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Within the last 24 hours, Two of May's Most Important Members of her Government abandoned her and Brexit. Aired 12-1p ET

Aired July 9, 2018 - 12:00:00   ET



BECKY ANDERSON, HOST, CNN: Welcome back, let's get started (ph) right into our breaking news coverage this hour as Britain's prime minister tries to

keep a hold of her job yet again.

Let's remind you what's going on. Within the last 24 hours, two of her most well known and important members of her government abandoning her and

her plan for Brexit. The British Foreign Secretary Boris Johnson on the left here, quit in the just the last few hours.

That follows the resignation of the Brexit secretary, the man -- one who was meant to be helping run the Brexit show and helping to deliver Brexit

for the British people. These are astonishing developments and a huge blow to the prime minister herself, for this (ph) bringing in the threat of a no

confidence vote now looming over the prime minister in parliament.

She was heckled while paying tribute to both Davis and Johnson.


THERESA MAY, PRIME MINISTER, UNITED KINGDOM: We do not agree about the best of delivering our shares commitment to honor the result of the

referendum. But I want to recognize the work of the former secretary of state for exiting the European Union, for the work he did to establish a

new department and fear (ph) -- and fear (ph) through parliament, some of the most important legislation for generations.

And similarly, to recognize the passion that the former foreign secretary demonstrated in promoting -- in promoting -- in promoting --

UNIDENTIFIED MALE: Order, order. (Inaudible) unseemly atmosphere.


I want to hear about these important matters.


And I think the House should, the prime minister.

MAY: Thank you, in -- the former foreign secretary demonstrated in promoting a global Britain to the world as we leave the European Union.


Well these words about two of her what are now former cabinet members, Nick Robertson is outside the prime minister's residence in Downing Street.

Nina Dos Santos joining me from our London Bureau, Thomas Raines, program manager for Europe at Chatham House is in London, as is political

commentator Nina Schick, right.

I can't support the Brexit plan, but I do support Theresa May, says David Davis, now for Brexit secretary. Boris Johnson we haven't heard from, we

are waiting to see him, hoping to see him leave, Nic, his residence -- former residence in London.

What's going on?

NIC ROBERTSON, INTERNATIONAL DIPLOMATIC EDITOR, CNN: Well it was a battering and bruising for Theresa May on the scale that she has seen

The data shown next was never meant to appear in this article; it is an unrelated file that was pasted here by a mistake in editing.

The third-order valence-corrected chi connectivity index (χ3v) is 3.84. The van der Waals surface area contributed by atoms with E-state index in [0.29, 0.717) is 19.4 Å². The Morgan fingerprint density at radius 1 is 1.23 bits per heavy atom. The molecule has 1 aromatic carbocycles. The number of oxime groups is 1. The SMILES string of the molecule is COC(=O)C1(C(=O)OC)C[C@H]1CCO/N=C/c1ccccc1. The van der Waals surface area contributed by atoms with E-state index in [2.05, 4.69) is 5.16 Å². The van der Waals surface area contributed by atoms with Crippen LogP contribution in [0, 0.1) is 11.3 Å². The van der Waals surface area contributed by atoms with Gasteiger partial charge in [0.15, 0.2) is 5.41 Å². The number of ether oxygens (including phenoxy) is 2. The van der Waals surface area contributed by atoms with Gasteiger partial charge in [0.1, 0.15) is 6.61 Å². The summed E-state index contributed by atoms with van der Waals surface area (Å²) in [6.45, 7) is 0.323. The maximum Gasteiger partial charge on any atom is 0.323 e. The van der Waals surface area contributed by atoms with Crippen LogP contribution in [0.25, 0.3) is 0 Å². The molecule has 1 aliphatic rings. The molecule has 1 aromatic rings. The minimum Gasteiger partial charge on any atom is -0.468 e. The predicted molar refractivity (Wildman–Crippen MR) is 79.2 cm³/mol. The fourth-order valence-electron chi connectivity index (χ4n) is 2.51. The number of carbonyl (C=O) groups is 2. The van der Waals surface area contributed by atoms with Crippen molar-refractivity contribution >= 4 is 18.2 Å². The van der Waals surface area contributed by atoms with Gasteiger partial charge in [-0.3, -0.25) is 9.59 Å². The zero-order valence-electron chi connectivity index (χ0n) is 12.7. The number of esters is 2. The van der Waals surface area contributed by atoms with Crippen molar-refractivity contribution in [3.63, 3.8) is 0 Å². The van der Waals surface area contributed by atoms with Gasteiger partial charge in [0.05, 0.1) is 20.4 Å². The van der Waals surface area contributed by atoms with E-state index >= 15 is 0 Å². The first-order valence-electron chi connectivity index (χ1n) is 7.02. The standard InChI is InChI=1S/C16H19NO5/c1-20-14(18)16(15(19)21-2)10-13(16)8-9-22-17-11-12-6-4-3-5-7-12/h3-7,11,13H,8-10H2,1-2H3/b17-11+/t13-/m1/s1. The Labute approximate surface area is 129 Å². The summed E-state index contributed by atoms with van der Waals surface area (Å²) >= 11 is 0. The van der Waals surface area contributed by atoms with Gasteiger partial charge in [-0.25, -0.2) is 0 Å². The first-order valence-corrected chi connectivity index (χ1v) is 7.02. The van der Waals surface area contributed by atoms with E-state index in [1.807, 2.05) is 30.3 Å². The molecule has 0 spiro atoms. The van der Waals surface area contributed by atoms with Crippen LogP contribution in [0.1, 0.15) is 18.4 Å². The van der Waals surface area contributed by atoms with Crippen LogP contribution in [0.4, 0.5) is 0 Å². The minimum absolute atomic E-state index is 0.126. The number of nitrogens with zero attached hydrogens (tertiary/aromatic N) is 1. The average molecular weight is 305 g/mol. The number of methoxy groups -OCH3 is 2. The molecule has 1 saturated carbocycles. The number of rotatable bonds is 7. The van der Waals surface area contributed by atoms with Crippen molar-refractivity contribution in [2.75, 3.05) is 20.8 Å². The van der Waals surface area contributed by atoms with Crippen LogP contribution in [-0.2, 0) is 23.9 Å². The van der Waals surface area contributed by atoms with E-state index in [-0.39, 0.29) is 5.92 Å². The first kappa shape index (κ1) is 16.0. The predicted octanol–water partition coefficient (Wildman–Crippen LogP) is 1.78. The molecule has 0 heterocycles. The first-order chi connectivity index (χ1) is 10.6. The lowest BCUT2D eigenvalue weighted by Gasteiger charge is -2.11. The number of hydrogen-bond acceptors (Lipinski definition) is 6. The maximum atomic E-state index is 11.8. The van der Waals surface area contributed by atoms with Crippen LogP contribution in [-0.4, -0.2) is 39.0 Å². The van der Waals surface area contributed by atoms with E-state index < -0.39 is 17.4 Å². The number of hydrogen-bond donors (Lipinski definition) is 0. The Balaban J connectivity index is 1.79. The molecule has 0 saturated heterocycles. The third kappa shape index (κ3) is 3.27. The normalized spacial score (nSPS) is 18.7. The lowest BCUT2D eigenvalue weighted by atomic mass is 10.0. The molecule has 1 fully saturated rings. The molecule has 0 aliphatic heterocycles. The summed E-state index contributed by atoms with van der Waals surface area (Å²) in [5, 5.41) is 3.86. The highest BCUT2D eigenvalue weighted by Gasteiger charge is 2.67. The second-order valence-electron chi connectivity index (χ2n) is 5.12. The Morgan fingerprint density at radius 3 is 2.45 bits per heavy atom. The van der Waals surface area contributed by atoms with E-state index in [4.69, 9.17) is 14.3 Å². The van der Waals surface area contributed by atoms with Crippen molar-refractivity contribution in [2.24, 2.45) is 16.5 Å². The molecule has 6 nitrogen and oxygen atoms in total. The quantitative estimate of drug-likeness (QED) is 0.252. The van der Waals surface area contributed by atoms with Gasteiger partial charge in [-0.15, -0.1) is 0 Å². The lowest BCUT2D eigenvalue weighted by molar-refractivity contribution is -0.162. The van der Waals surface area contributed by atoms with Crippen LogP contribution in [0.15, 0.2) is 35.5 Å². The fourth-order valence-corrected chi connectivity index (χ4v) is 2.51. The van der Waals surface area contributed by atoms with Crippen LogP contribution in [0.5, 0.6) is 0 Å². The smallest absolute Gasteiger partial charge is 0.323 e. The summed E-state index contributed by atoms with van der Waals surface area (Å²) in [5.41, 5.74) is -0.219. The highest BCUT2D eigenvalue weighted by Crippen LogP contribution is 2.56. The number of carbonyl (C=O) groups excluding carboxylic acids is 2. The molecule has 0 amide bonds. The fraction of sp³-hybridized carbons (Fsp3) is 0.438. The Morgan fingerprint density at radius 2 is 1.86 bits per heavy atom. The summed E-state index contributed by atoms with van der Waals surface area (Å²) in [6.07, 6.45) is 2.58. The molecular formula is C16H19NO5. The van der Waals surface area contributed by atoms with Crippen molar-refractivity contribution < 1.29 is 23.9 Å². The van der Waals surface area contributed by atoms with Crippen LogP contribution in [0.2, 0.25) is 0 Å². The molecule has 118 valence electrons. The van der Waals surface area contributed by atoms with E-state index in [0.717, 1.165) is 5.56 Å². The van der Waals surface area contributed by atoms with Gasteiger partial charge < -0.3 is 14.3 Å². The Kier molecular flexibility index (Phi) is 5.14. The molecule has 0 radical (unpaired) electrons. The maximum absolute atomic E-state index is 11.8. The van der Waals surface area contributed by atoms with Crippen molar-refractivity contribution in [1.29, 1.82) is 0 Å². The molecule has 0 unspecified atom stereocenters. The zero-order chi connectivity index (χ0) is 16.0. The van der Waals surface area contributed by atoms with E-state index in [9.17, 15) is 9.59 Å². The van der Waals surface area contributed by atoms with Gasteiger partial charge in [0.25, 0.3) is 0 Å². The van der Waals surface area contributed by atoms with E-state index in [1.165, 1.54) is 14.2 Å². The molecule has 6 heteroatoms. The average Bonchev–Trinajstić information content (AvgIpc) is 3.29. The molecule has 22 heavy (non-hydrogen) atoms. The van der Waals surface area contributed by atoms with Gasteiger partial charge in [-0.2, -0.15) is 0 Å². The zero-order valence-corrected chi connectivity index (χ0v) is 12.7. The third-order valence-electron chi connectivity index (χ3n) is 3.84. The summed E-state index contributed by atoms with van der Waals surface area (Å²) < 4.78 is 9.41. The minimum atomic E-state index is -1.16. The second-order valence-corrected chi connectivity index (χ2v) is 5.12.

before that she has weathered before.

But this storm does seem to be gathering momentum first -- first David Davis then Boris Johnson. A hammer blow (ph) of David Davis, who sort of

stepped over that, a second hammer blow (ph) from Boris Johnson.

That resounds much louder, he is a more charismatic figure, he does draw people towards him or at least has done in the past. But I think what we

heard today in parliament as Theresa May was stepping everyone through her position, what she believed the cabinet had agreed on Friday, sequestered

there at Chequers, the country house.

Not -- not near their phones, unable to sort of relay their positions and thoughts to the public as they were there. She thought she had that

position nailed down, she thought she had agreement, she laid out the plan today.

And when she said, you know, this is a proposal that is challenging the European Union, there was a huge jeering and cheering that erupted in the

chamber there. And you could almost hear in her voice when she picked up from that as if not rattled but -- but there was a sense in her voice

somewhat in awe the -- the pushback on her view and what she's saying was so strong.

We heard from members of her party asking questions and others, but it was the members of her party that were the most telling. You had people like

Ian Duncan Smith, former leading lights (ph) within the party, back then (ph) just now asking questions, are there going to be further compromises?

People were staking out the positions people in her party supporting of her, and -- and very clearly sort of asking a very difficult and troubling

questions. Perhaps the leader of the opposition hit it most succinctly in damaging blows, although she has taken and absorbed many from him before

and delivered back when he said it's taken two years for Theresa May to get to this position.

It has collapsed in two days. Again, a lot of cheering, a lot of jeering, but really the question is now how many conservative M.P.s are standing up

in support of Theresa May, how many are raising hands and questions in objection, because that will of course be the clue to the numbers.

Whether somebody like Boris Johnson or someone else could lead a leadership challenge, 48 would be the magic number to do that before the weekend, she

said she would fight -- she would fight a contest if that were the case.


ANDERSON: As this debate goes on, I mean, a complete failure of government, chaos of her own making. The opposition blasting to read them,

mate (ph) understandably. You would expect that in the chamber.

She cut a defined figure today, but just how damaged is the Prime Minister and her government at this point?